Slippers on the Beach
Posted by Jody on August 2, 2012
When I was a child, we called any seashell that looked like this one a Lady’s Slipper. There are several slipper shell species found on the Florida Gulf Coast, but we didn’t know that back then. We just loved to find these little beach treasures!
Now, I know that they are also called boat shells, quarterdeck shells, Indian boats and canoes.
The Common Atlantic Slipper (Crepidula fornicata) is indigenous to the western Atlantic seaboard, from Canada to Florida and the Gulf Of Mexico. This species has been unintentionally introduced to other areas, including the Pacific Northwest, Europe and beyond.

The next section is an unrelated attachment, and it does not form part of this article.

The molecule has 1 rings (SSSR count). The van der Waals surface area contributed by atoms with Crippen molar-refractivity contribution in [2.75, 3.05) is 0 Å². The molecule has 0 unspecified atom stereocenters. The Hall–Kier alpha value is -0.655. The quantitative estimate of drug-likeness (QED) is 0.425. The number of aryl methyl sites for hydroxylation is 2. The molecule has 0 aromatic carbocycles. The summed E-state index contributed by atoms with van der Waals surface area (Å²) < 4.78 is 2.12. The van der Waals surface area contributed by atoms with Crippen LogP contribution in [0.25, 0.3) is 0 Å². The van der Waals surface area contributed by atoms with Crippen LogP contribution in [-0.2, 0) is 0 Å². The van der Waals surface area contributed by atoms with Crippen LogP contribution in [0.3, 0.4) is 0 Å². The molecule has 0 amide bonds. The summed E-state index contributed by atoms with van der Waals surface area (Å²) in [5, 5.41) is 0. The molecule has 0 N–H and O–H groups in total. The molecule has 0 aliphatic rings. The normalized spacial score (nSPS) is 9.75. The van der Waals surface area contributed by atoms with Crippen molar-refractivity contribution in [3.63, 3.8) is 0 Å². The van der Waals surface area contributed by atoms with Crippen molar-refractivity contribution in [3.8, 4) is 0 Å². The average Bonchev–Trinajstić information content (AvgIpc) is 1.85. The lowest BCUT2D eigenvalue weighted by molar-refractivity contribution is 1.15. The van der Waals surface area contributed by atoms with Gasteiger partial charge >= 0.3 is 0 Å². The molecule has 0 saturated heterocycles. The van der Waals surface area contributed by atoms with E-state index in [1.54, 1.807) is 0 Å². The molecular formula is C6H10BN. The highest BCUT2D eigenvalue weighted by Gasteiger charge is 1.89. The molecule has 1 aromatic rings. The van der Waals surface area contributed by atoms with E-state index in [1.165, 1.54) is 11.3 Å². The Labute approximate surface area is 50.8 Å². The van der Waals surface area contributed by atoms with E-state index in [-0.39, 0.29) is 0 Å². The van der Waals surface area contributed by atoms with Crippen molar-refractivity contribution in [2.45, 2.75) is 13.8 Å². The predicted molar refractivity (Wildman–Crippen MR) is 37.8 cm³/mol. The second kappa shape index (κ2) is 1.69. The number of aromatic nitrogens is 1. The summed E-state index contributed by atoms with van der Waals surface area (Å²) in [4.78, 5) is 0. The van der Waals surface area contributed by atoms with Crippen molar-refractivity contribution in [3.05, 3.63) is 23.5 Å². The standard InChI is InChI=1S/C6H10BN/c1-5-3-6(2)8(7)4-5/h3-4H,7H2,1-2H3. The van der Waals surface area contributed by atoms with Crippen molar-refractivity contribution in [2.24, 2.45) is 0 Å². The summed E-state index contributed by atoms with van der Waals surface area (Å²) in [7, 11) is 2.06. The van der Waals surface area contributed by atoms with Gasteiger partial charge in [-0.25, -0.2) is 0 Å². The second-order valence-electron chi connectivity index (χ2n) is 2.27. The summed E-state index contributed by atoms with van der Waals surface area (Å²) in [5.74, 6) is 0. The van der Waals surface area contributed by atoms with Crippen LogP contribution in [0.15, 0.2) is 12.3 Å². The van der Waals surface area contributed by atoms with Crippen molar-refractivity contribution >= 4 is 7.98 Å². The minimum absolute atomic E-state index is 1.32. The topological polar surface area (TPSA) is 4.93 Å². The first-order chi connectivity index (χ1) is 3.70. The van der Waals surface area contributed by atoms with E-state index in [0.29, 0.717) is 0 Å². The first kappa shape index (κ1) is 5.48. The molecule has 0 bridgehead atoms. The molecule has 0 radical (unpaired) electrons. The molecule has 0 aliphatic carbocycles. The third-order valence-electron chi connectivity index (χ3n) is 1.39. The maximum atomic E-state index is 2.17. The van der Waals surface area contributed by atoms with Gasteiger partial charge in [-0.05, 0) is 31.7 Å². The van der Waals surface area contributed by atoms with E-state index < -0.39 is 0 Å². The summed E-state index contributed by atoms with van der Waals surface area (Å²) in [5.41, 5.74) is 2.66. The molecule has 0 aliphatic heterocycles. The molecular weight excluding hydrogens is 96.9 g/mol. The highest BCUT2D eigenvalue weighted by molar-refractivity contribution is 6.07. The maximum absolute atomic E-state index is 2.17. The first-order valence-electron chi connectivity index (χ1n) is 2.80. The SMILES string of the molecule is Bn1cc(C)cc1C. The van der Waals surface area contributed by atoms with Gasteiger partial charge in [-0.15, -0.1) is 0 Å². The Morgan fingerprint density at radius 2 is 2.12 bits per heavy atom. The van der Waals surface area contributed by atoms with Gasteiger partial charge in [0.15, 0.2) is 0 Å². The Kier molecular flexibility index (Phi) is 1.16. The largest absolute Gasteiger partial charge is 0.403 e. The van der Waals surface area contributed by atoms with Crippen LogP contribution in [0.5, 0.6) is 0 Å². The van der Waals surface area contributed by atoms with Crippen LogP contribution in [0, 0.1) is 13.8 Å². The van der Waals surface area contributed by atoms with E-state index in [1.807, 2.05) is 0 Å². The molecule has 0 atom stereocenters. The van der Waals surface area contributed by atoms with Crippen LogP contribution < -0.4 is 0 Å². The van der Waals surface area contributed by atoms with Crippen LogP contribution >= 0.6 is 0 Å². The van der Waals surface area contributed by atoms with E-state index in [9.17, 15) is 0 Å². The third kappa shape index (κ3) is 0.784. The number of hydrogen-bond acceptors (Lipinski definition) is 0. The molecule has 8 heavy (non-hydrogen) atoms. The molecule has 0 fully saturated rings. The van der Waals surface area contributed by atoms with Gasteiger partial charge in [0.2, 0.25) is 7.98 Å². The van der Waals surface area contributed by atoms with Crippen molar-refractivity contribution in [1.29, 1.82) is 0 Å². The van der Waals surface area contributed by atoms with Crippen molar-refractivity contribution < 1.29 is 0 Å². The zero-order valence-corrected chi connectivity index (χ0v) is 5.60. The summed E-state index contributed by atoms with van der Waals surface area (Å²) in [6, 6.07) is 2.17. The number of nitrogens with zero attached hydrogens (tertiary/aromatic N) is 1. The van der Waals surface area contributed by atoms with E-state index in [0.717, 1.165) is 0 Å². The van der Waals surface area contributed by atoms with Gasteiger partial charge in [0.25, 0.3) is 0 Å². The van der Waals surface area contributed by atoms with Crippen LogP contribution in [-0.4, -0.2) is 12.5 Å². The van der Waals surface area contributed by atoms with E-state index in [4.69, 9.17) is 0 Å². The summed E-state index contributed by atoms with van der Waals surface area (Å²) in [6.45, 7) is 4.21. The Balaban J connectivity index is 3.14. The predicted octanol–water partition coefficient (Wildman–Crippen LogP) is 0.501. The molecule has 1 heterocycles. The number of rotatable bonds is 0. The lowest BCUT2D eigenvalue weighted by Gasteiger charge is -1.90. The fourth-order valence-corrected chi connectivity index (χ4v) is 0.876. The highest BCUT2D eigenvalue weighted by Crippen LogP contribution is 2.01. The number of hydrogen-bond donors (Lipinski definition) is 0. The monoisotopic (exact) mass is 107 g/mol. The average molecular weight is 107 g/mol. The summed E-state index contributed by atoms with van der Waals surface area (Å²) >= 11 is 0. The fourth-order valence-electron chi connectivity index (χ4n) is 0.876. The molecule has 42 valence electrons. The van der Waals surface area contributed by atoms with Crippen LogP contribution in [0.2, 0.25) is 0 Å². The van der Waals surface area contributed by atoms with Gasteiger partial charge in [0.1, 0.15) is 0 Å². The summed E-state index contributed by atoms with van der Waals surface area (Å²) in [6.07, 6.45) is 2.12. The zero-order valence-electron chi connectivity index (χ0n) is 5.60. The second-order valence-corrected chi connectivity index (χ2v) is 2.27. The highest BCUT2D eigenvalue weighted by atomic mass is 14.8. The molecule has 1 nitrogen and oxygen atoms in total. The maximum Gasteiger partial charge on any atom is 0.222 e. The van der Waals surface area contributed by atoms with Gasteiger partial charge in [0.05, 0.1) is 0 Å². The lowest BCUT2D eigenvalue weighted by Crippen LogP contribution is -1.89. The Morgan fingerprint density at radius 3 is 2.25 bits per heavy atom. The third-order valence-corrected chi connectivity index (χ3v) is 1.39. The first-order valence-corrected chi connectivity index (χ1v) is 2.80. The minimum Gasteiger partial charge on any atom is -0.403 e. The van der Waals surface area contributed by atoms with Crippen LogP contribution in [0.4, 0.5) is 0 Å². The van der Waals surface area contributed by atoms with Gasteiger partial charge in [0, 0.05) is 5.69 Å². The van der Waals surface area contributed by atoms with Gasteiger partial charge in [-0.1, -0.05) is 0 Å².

The Common Atlantic Slipper is a gastropod, having only one shell. The little marine snail can be discovered living on rocks, other seashells and horseshoe crabs. They often live in stacks of multiple shells, one on top of another. Easily identifiable, with its flat interior shelf, this whimsical beach slipper measures from 3/4″ to almost 3” in length.
Atlantic Slippers can be found in sand and mud from low tide to water up to 50′ feet deep. They have quite a wide range of colors, from white to cream and brown to orange. These convex seashells frequently come decorated with brown stripes, blotches or splashes.
Have a great day at the beach! I hope you’ll head home with a few extra pairs of slippers.